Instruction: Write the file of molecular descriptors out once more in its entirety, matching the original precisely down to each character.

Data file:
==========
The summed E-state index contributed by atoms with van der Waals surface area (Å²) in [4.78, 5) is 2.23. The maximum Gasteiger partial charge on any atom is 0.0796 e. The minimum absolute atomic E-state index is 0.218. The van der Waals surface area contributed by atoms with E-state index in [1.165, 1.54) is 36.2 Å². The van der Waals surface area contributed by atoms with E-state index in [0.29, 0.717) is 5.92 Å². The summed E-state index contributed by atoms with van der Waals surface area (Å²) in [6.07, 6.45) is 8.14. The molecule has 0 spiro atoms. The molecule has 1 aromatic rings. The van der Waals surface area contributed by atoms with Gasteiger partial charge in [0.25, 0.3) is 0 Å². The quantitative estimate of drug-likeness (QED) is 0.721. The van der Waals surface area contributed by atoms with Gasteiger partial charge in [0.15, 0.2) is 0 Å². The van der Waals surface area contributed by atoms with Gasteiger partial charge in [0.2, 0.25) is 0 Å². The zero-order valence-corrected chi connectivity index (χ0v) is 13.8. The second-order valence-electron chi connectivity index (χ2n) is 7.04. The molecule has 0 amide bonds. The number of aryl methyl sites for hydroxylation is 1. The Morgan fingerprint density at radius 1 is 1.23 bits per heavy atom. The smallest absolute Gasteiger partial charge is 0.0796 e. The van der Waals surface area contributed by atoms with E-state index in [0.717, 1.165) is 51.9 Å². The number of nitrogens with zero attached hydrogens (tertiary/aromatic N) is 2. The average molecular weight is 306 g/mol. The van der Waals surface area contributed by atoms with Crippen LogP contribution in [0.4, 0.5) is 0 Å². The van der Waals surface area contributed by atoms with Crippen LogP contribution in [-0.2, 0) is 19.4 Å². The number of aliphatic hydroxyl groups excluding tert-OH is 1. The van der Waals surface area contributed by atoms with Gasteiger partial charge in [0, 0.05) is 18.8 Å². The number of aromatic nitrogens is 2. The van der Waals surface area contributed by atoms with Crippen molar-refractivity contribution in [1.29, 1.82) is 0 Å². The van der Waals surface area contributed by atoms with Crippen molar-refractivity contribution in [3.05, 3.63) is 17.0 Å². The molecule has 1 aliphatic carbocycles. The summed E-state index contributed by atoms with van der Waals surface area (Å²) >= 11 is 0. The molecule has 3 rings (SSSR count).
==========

The summed E-state index contributed by atoms with van der Waals surface area (Å²) in [4.78, 5) is 2.23. The maximum Gasteiger partial charge on any atom is 0.0796 e. The minimum absolute atomic E-state index is 0.218. The van der Waals surface area contributed by atoms with E-state index in [1.165, 1.54) is 36.2 Å². The van der Waals surface area contributed by atoms with E-state index in [0.29, 0.717) is 5.92 Å². The summed E-state index contributed by atoms with van der Waals surface area (Å²) in [6.07, 6.45) is 8.14. The molecule has 0 spiro atoms. The molecule has 1 aromatic rings. The van der Waals surface area contributed by atoms with Gasteiger partial charge in [0.25, 0.3) is 0 Å². The quantitative estimate of drug-likeness (QED) is 0.721. The van der Waals surface area contributed by atoms with Gasteiger partial charge in [0.15, 0.2) is 0 Å². The van der Waals surface area contributed by atoms with Gasteiger partial charge in [0.2, 0.25) is 0 Å². The zero-order valence-corrected chi connectivity index (χ0v) is 13.8. The second-order valence-electron chi connectivity index (χ2n) is 7.04. The molecule has 0 amide bonds. The number of aryl methyl sites for hydroxylation is 1. The Morgan fingerprint density at radius 1 is 1.23 bits per heavy atom. The smallest absolute Gasteiger partial charge is 0.0796 e. The van der Waals surface area contributed by atoms with E-state index in [0.717, 1.165) is 51.9 Å². The number of nitrogens with zero attached hydrogens (tertiary/aromatic N) is 2. The average molecular weight is 306 g/mol. The van der Waals surface area contributed by atoms with Crippen LogP contribution in [0.4, 0.5) is 0 Å². The van der Waals surface area contributed by atoms with Crippen LogP contribution in [-0.2, 0) is 19.4 Å². The number of aliphatic hydroxyl groups excluding tert-OH is 1. The van der Waals surface area contributed by atoms with Gasteiger partial charge in [0, 0.05) is 18.8 Å². The number of aromatic nitrogens is 2. The van der Waals surface area contributed by atoms with Crippen molar-refractivity contribution in [1.29, 1.82) is 0 Å². The van der Waals surface area contributed by atoms with Crippen molar-refractivity contribution in [3.05, 3.63) is 17.0 Å². The molecule has 1 aliphatic carbocycles. The summed E-state index contributed by atoms with van der Waals surface area (Å²) >= 11 is 0. The molecule has 3 rings (SSSR count).